Well, it seems we will be helping Maliki, though constantly trumpeting that the price he must pay is to create a more inclusive government, which absolutely no one believes he will do.  The advisors are already arriving, though what they can do for an army that is riddled with corruption and lacking any motivation, at least in the case of the Sunni soldiers, is not at all clear.  Of course American involvement in Vietnam also began with advisors, but popular disgust with our recent wars should keep actual fighting forces out of Iraq, though you never know how stupid politicians will be.  Air strikes then, and according to the President, airstrikes without collateral damage, which I suppose means declaring that anyone killed by a strike is by definition the enemy.

 

And why are we getting involved at all?  Because ISIS clearly represents a threat to American national security, which in reality of course means little, since it appears that virtually everything is a threat to national security.  If they prevail, they will establish an Islamic state that will be churning out terrorist to send to America.  I have written previously on why I feel the terrorism threat has been stretched completely out of proportion in the interest of enhanced government power.  9/11 was the Reichstag fire for the Bush administration, and Obama, as would be expected of any administration, is not about to surrender any of the powers gained by his predecessors.  Has not more than a decade of homeland security made us any safer?  No one, even those armed with firearms, will ever again be flying planes into buildings, and how does one get a bomb onto a planes these days?

 

It is quite easy to put together a car bomb in this country, and that can happen whether or not ISIS rules in Iraq.  Yes, an American citizen could get training from ISIS and then reenter the US, but it hardly takes a genius to build a bomb (see Timothy McVeigh or the Zarnaev brothers) and in any case one can get instruction in plenty of places, including our ally Pakistan.  And one cannot fail to notice that the people crying the loudest about terrorism and national security seem completely unconcerned about the now regular shootings in American schools.  (One might also notice that while our intelligence apparatus is snooping on virtually everyone on the planet, it failed completely regarding the Crimea and ISIS.)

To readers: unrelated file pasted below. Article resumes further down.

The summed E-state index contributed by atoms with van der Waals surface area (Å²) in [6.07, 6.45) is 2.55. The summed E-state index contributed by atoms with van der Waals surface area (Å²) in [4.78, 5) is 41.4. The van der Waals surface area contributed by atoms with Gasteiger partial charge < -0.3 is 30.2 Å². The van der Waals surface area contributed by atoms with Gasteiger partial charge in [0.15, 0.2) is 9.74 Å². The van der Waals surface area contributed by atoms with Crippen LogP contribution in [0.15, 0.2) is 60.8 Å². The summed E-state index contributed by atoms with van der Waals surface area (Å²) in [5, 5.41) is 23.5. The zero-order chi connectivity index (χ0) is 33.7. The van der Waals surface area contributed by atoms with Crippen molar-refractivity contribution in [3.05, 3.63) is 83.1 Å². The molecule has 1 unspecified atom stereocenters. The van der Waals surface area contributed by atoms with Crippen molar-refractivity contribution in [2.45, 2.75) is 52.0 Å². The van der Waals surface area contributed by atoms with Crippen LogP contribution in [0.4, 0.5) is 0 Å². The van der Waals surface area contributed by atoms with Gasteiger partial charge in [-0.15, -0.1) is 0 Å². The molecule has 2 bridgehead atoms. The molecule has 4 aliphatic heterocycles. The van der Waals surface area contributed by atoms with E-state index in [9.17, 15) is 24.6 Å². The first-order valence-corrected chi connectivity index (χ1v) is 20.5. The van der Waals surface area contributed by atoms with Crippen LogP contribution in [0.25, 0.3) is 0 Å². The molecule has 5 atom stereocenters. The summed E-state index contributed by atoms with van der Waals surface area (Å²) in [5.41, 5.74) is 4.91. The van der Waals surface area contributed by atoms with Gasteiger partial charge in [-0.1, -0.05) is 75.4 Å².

Oh, there is the oil, but I thought we were on the edge of energy independence.

 

What to do then?  Jordan must receive serious aid and be protected (a useful job for Israel) but otherwise ignore the whole thing.  Why are we so damned concerned that Iraq not break up into three states?  Because it would further accentuate the total failure of our ill-considered invasion of Iraq?  Iraq is manifestly not a real state and the hostilities are simply too great, especially for a culture that seems to slip so easily into violence (which is perhaps hypocritical for an American to say).  The Kurdish north is essentially now an independent state, and if anything, this has created more stability in the area.  Given the history of Iraq in the past half century, it is simply impossible for us to guarantee peace without occupying the entire country for a very long time.